1. Archive

Dentist says he wanted to kill himself, not wife

A well-known Tampa dentist accused of bigamy and attempted murder said he was contemplating suicide in early May when his gun went off during a scuffle, wounding his wife, according to documents filed Tuesday in Hillsborough court.

During a lengthy hearing on whether to release Charles A. Myers, 49, from jail before his trial, the doctor invoked the Fifth Amendment when prosecutors asked whether he shot Evelyne Davis-Myers three times and then fled to a Pinellas motel room under an assumed name.

But an affidavit filed by Myers' attorney later in the hearing offered a startling new account of what happened on the morning of May 11 in Myers' white BMW.

Myers "told Ms. Davis-Myers that he intended to commit suicide, at which time he displayed the gun with which he intended to kill himself; Ms. Davis-Myers reached for the gun, there was a scuffle, and the gun accidentally discharged, and at least one bullet from the gun struck her," according to the document.

The affidavit also said Myers had gone to the elementary school where his wife works to talk about a civil suit Davis-Myers had filed against him, alleging that he is a bigamist.

Myers "was seriously depressed as a result of Ms. Davis-Myers' refusal to return his clothing, amicably end their relationship, and because of false charges made in the proceedings filed in her behalf," according to the affidavit.

But Assistant Hillsborough State Attorney Julia Best Chase said it was no accident that Evelyne Davis-Myers was shot three times and left paralyzed by the side of the road.

Dr. Myers persuaded her to get in his car, then beat her before shooting her three times in the knee, back and foot as she struggled to escape the moving BMW, according to authorities.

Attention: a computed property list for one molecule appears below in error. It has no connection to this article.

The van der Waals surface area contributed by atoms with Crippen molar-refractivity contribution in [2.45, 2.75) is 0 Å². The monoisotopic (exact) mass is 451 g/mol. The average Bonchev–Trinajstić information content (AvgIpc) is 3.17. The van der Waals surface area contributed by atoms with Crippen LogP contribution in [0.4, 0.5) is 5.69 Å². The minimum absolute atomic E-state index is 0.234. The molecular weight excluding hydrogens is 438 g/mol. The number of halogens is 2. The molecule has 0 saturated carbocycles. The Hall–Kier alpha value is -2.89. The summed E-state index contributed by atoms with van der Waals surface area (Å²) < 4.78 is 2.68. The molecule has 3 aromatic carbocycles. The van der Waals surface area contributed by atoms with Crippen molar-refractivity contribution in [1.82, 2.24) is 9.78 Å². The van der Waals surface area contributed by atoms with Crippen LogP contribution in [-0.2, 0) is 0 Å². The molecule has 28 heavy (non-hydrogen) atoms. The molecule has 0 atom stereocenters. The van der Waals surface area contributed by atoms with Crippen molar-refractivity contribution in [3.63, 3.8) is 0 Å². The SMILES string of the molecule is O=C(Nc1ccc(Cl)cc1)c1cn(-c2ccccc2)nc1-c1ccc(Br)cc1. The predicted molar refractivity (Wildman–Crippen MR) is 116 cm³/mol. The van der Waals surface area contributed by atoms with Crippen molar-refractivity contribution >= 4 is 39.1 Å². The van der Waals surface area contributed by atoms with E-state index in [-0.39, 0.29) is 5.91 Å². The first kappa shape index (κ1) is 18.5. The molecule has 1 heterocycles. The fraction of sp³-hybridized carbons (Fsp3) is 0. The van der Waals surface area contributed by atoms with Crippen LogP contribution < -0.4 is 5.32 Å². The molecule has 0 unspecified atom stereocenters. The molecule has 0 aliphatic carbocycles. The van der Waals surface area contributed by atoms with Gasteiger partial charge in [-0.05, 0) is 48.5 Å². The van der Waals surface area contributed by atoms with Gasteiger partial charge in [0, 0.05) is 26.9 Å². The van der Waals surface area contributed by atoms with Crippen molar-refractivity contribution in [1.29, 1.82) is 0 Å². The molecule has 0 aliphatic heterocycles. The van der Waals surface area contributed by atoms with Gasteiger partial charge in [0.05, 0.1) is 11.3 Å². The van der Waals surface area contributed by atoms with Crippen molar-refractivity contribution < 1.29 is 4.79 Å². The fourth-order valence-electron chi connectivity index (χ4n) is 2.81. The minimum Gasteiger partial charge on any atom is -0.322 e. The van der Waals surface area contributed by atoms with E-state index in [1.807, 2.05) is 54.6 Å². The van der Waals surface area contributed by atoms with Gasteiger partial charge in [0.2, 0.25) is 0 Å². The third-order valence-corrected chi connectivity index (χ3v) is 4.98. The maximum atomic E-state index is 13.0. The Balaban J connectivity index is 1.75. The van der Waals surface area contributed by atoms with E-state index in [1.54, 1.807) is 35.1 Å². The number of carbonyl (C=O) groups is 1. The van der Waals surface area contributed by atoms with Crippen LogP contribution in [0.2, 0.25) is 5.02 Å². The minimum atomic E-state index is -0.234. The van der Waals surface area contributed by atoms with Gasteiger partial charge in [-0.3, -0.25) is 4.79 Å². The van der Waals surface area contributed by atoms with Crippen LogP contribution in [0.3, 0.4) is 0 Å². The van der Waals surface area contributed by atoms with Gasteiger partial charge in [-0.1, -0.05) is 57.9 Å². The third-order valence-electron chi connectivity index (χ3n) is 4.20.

"You're going to die today, bitch," Davis-Myers quoted her husband as saying. Davis-Myers said in a sworn statement that she believes her husband intended to kill her because he was not remorseful even after the first shot.

Violence is typical behavior for Myers, who led an "abominable" private life, Chase said.

"Many people spoke to the good side of Charles Myers, but they didn't know the dark side, which is his personal life," Chase said.

Myers, dressed in blue prisoner's garb, sat handcuffed at the defense table as his attorney Arnold Levine called 15 character witnesses, all of whom said Myers would not flee Tampa before his trial date.

Although many of the people, including state Rep. Les Miller, D-Tampa, and Bobby Bowden, Tampa's community affairs director, said they knew Myers to be truthful, many said they were not aware that he might be married to two women simultaneously.

"There had always been rumors, but he never showed me a marriage license," said Alfredo Moragne, an assistant principal at Coleman Middle School.

In her sworn statement, Evelyne Davis-Myers said her husband-to-be spent the night of March 4 with his second wife, Jacqueline Myles Myers.

"This is the thing. He married me March 5 and slept with and got out of bed with Jackie (on) March the 5th, that morning, and married me at 3 o'clock that evening " Davis-Myers said.

But within days, she said, Myers began leaving for long periods of time and soon she began hearing rumors that he was still married to another woman. That's when she decided to contact her own attorney.

At one point, Jacqueline Myles Myers called her to say that she and Dr. Myers were not married, Davis-Myers said.

"This man's got all these women worked around his finger," Davis-Myers said in her sworn statement.

Moragne, Myers' childhood friend, said Myers told him "about Sharon Wells Jones, a woman Myers was dating, but Moragne said he was not aware until Jones testified Tuesday that Myers had proposed marriage to her.

Jones, who had a volatile relationship with Myers between 1989 and early 1992, left little doubt about her feelings for the doctor.

"He bought me this diamond ring and made his intentions known to my parents. This man, I loved him. We had a very intense relationship off and on," Jones said.

Jones said Myers tried to run her and a date off the road in April 1992, and then later the same evening Myers rammed her car twice with his Jeep.

She filed criminal mischief charges, and Myers was placed in pre-trial intervention, a program similar to probation that saves the defendant from having a conviction record.

Jones also said that Myers had threatened her in December 1991 after he found out she was with her ex-husband. "If you sleep with him, I'll beat your ass," she testified that he told her.

Hillsborough Circuit Judge Barbara Fleischer said she would rule Thursday morning on the motion to release Myers on bail or his own recognizance.

Up next:Correction